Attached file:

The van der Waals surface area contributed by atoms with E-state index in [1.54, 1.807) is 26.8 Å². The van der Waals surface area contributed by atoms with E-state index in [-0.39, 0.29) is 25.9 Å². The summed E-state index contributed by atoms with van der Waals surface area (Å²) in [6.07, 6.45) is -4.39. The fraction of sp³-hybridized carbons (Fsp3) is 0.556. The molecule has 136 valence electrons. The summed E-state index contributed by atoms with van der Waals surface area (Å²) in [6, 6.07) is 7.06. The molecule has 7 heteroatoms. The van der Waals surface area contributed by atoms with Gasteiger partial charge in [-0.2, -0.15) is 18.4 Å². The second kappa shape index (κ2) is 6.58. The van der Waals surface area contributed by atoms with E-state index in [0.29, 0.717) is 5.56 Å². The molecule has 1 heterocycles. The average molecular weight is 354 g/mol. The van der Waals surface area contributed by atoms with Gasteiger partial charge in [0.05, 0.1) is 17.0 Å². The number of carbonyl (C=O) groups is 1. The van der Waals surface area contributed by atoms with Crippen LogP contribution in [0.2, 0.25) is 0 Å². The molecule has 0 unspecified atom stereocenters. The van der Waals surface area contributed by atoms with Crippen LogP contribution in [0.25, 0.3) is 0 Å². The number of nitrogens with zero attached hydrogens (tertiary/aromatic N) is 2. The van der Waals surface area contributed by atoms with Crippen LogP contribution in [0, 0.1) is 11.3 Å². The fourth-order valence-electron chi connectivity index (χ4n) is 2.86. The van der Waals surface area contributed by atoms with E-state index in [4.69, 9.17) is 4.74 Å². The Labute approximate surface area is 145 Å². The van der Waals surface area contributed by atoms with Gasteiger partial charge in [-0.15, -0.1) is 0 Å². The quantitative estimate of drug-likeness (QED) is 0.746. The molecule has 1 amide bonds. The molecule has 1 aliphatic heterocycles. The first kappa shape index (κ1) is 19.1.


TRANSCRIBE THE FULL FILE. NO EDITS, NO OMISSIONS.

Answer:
The van der Waals surface area contributed by atoms with E-state index in [1.54, 1.807) is 26.8 Å². The van der Waals surface area contributed by atoms with E-state index in [-0.39, 0.29) is 25.9 Å². The summed E-state index contributed by atoms with van der Waals surface area (Å²) in [6.07, 6.45) is -4.39. The fraction of sp³-hybridized carbons (Fsp3) is 0.556. The molecule has 136 valence electrons. The summed E-state index contributed by atoms with van der Waals surface area (Å²) in [6, 6.07) is 7.06. The molecule has 7 heteroatoms. The van der Waals surface area contributed by atoms with Gasteiger partial charge in [-0.2, -0.15) is 18.4 Å². The second kappa shape index (κ2) is 6.58. The van der Waals surface area contributed by atoms with E-state index in [0.29, 0.717) is 5.56 Å². The molecule has 1 heterocycles. The average molecular weight is 354 g/mol. The van der Waals surface area contributed by atoms with Gasteiger partial charge in [0.05, 0.1) is 17.0 Å². The number of carbonyl (C=O) groups is 1. The van der Waals surface area contributed by atoms with Crippen LogP contribution in [0.2, 0.25) is 0 Å². The molecule has 0 unspecified atom stereocenters. The van der Waals surface area contributed by atoms with Crippen LogP contribution in [0.25, 0.3) is 0 Å². The number of nitrogens with zero attached hydrogens (tertiary/aromatic N) is 2. The van der Waals surface area contributed by atoms with Crippen LogP contribution in [0, 0.1) is 11.3 Å². The fourth-order valence-electron chi connectivity index (χ4n) is 2.86. The van der Waals surface area contributed by atoms with E-state index in [4.69, 9.17) is 4.74 Å². The Labute approximate surface area is 145 Å². The van der Waals surface area contributed by atoms with Gasteiger partial charge in [-0.15, -0.1) is 0 Å². The quantitative estimate of drug-likeness (QED) is 0.746. The molecule has 1 amide bonds. The molecule has 1 aliphatic heterocycles. The first kappa shape index (κ1) is 19.1.